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Prevalence of Household Food Insecurity in New Zealand Families with Infants †

Ioanna Katiforis
Claire Smith
Jillian J. Haszard
Sara E. Styles
Claudia Leong
Rachael W. Taylor
Cathryn A. Conlon
Kathryn L. Beck
Pamela R. von Hurst
Lisa A. Te Morenga
Neve McLean
Rosario Jupiterwala
Alice Cox
Emily Jones
Kimberley Brown
Madeleine Rowan
Maria Casale
Andrea Wei
5 and
Anne-Louise M. Heath
Department of Human Nutrition, University of Otago, Dunedin 9054, New Zealand
Biostatistics Centre, University of Otago, Dunedin 9054, New Zealand
Department of Sport Science, Nutrition and Health Promotion, Ara Institute of Canterbury, Christchurch 8011, New Zealand
Department of Medicine, University of Otago, Dunedin 9054, New Zealand
School of Sport Exercise and Nutrition, Massey University, Auckland 0745, New Zealand
Research Centre for Hauora and Health, Massey University, Wellington 6140, New Zealand
Author to whom correspondence should be addressed.
Presented at the Annual Scientific Meeting of the Nutrition Society of New Zealand 2022, Wellington, New Zealand, 1–2 December 2022.
Joint Principal Investigators.
Med. Sci. Forum 2023, 18(1), 18;
Published: 15 March 2023
(This article belongs to the Proceedings of Annual Scientific Meeting of the Nutrition Society of New Zealand 2022)


Household food insecurity, defined in New Zealand (NZ) as a ‘limited or uncertain availability of nutritionally adequate and safe foods or limited ability to acquire acceptable foods in a socially acceptable way’, is a serious public health concern associated with poorer diet quality and nutritional deficiencies. Preventing food insecurity in infancy is crucial because adequate nutrition is essential for normal infant growth and development. Household food insecurity was investigated in the First Foods NZ study, a cross-sectional study of families with infants aged 6.9–10.1 months in Auckland and Dunedin. A NZ-specific questionnaire consisting of eight validated food security indicator statements relating to household financial constraint over the previous 12 months was administered. The participants’ responses were scored using a total scoring protocol developed in the study. Cut-offs were applied to the total scores to create categories of food insecurity (secure, moderately insecure, severely insecure), and each household (n = 604) was classified into a category. In total, 17.4% (n = 105) of the households were moderately food insecure and 7.6% (n = 46) were severely food insecure. Of the food security indicators, the participants most frequently reported that the variety of foods the household was able to eat was limited by a lack of money (18.5% sometimes; 3.3% often), feeling stressed because of not having enough money for food (16.6% sometimes; 3.2% often), or feeling stressed because they could not provide the food they wanted for social occasions (13.9% sometimes; 3.0% often). Severe food insecurity was most prevalent in participants of Māori or Pasifika ethnicity, <25 years of age, not in work or on leave from work, or for whom school was their highest level of education. One quarter (25%) of the families experienced a degree of food insecurity, highlighting the need for dignified solutions that support all NZ families to acquire foods that are nutritious, affordable, and culturally acceptable to them.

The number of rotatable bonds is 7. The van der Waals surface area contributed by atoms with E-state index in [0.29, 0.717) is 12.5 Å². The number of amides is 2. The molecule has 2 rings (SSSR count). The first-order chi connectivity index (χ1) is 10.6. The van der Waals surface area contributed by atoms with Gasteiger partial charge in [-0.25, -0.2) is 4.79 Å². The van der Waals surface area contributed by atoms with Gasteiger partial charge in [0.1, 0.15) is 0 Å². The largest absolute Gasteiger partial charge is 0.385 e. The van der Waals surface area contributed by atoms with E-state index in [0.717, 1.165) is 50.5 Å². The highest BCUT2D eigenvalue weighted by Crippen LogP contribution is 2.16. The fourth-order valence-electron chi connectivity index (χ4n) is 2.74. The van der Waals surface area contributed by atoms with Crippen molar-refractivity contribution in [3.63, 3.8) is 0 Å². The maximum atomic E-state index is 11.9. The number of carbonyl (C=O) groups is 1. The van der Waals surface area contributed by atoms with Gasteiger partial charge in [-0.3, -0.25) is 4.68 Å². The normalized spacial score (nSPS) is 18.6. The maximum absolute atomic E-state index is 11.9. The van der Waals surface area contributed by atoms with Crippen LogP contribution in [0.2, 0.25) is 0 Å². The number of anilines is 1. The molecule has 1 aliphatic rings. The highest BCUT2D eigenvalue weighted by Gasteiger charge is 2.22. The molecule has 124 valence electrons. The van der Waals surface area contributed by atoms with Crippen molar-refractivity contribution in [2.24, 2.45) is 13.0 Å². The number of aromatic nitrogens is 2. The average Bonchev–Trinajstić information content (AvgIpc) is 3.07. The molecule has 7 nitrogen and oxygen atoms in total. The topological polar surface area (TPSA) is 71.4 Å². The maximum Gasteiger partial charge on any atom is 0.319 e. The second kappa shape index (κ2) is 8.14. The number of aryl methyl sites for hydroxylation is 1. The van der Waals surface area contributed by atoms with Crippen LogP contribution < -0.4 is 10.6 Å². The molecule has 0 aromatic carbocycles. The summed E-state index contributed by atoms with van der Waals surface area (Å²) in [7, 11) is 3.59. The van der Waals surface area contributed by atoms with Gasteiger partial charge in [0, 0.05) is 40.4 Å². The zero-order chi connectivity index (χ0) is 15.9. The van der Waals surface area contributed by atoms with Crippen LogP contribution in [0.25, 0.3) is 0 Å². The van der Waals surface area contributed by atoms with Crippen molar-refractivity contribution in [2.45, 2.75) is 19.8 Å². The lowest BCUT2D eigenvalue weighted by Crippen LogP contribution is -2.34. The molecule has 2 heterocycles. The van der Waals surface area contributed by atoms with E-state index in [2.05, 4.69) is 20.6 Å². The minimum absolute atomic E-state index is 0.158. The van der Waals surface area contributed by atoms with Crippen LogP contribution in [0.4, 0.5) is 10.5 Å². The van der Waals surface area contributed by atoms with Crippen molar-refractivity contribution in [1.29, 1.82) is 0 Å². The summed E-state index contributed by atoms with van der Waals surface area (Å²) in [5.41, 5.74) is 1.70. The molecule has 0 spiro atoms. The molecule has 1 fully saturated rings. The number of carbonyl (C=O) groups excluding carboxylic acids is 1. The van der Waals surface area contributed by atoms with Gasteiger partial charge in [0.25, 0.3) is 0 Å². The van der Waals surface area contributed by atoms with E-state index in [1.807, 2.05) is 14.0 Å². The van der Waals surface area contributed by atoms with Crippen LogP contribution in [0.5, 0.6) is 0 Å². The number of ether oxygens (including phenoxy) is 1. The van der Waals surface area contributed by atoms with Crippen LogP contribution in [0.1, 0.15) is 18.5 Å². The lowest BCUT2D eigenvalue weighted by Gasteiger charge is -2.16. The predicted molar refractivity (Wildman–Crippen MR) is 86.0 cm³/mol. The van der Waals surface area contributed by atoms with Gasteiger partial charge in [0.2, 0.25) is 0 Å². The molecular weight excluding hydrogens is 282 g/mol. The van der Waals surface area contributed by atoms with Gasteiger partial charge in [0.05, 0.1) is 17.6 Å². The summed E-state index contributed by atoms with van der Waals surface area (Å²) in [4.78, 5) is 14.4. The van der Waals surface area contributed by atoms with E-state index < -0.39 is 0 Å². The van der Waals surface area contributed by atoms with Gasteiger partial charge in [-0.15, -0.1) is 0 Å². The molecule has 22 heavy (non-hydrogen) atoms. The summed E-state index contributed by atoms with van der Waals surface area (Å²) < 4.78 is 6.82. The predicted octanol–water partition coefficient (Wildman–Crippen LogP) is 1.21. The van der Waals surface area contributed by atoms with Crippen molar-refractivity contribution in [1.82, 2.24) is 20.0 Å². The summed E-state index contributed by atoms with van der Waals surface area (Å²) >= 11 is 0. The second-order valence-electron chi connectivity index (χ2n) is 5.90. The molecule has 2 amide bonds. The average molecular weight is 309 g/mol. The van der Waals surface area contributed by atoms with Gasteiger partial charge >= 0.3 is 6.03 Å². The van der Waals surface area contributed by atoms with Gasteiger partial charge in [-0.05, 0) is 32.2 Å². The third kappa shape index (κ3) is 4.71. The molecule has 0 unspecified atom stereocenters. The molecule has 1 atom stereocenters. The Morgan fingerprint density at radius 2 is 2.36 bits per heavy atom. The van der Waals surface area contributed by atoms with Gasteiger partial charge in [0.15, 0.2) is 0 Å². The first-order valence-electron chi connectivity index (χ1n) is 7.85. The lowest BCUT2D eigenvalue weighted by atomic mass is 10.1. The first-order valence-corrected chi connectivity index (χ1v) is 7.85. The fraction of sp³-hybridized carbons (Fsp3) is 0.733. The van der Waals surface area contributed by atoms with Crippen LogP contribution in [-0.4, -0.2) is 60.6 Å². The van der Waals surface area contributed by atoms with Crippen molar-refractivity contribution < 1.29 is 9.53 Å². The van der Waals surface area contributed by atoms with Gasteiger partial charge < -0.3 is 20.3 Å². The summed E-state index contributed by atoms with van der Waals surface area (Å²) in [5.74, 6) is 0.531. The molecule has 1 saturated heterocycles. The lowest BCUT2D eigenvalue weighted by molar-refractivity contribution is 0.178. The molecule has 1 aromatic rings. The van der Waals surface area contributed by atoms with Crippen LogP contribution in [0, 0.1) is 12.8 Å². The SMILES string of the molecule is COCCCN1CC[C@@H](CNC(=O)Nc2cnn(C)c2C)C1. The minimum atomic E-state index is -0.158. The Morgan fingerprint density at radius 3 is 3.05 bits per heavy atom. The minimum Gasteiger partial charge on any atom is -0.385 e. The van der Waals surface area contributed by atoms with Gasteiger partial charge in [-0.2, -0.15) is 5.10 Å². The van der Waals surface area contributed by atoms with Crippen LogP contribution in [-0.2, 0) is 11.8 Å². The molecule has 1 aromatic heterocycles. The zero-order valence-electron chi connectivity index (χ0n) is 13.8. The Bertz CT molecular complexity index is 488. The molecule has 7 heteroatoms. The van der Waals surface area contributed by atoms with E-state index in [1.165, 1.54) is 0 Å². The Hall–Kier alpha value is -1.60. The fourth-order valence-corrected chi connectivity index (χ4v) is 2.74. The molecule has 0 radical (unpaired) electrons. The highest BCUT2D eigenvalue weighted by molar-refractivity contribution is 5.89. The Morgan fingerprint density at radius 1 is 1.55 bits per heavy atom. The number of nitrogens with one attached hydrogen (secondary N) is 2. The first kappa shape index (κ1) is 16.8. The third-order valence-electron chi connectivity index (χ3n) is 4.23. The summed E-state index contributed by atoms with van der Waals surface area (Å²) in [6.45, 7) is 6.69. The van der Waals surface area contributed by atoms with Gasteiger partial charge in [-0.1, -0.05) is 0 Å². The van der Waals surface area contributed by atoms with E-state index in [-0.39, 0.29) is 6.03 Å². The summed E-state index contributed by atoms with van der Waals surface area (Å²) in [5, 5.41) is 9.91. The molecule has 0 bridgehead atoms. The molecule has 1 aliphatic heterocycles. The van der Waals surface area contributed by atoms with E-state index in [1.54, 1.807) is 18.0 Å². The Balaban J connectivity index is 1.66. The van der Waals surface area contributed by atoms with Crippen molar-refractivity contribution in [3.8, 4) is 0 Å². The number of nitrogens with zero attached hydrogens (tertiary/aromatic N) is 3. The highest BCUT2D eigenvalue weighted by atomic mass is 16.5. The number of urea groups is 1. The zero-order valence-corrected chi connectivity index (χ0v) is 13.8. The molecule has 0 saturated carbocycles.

Author Contributions

Conceptualization, I.K., C.S., J.J.H., R.W.T. and A.-L.M.H.; methodology, I.K., C.S., J.J.H., R.W.T., C.A.C., K.L.B., P.R.v.H., L.A.T.M. and A.-L.M.H.; formal analysis, I.K. and J.J.H.; investigation, I.K., N.M., R.J., A.C., E.J., K.B., M.R., M.C. and A.W.; writing—original draft preparation, I.K., C.S. and J.J.H.; writing—review and editing, I.K., C.S., J.J.H., K.L.B. and A.-L.M.H.; supervision, C.S., J.J.H., S.E.S., C.L. and A.-L.M.H.; funding acquisition, A.-L.M.H. and R.W.T. All authors have read and agreed to the published version of the manuscript.


This research was funded by the Health Research Council of New Zealand (19-172). Ioanna Katiforis was supported by a University of Otago Doctoral Scholarship.

Institutional Review Board Statement

The study was conducted in accordance with the Declaration of Helsinki and approved by the Health and Disabilities Ethics Committee (HDEC_19STH151).

Informed Consent Statement

Informed consent was obtained from all adult respondents involved in the study.

Data Availability Statement

The data are not publicly available.

Conflicts of Interest

The authors declare no conflict of interest.
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MDPI and ACS Style

Katiforis, I.; Smith, C.; Haszard, J.J.; Styles, S.E.; Leong, C.; Taylor, R.W.; Conlon, C.A.; Beck, K.L.; von Hurst, P.R.; Te Morenga, L.A.; et al. Prevalence of Household Food Insecurity in New Zealand Families with Infants. Med. Sci. Forum 2023, 18, 18.

AMA Style

Katiforis I, Smith C, Haszard JJ, Styles SE, Leong C, Taylor RW, Conlon CA, Beck KL, von Hurst PR, Te Morenga LA, et al. Prevalence of Household Food Insecurity in New Zealand Families with Infants. Medical Sciences Forum. 2023; 18(1):18.

Chicago/Turabian Style

Katiforis, Ioanna, Claire Smith, Jillian J. Haszard, Sara E. Styles, Claudia Leong, Rachael W. Taylor, Cathryn A. Conlon, Kathryn L. Beck, Pamela R. von Hurst, Lisa A. Te Morenga, and et al. 2023. "Prevalence of Household Food Insecurity in New Zealand Families with Infants" Medical Sciences Forum 18, no. 1: 18.

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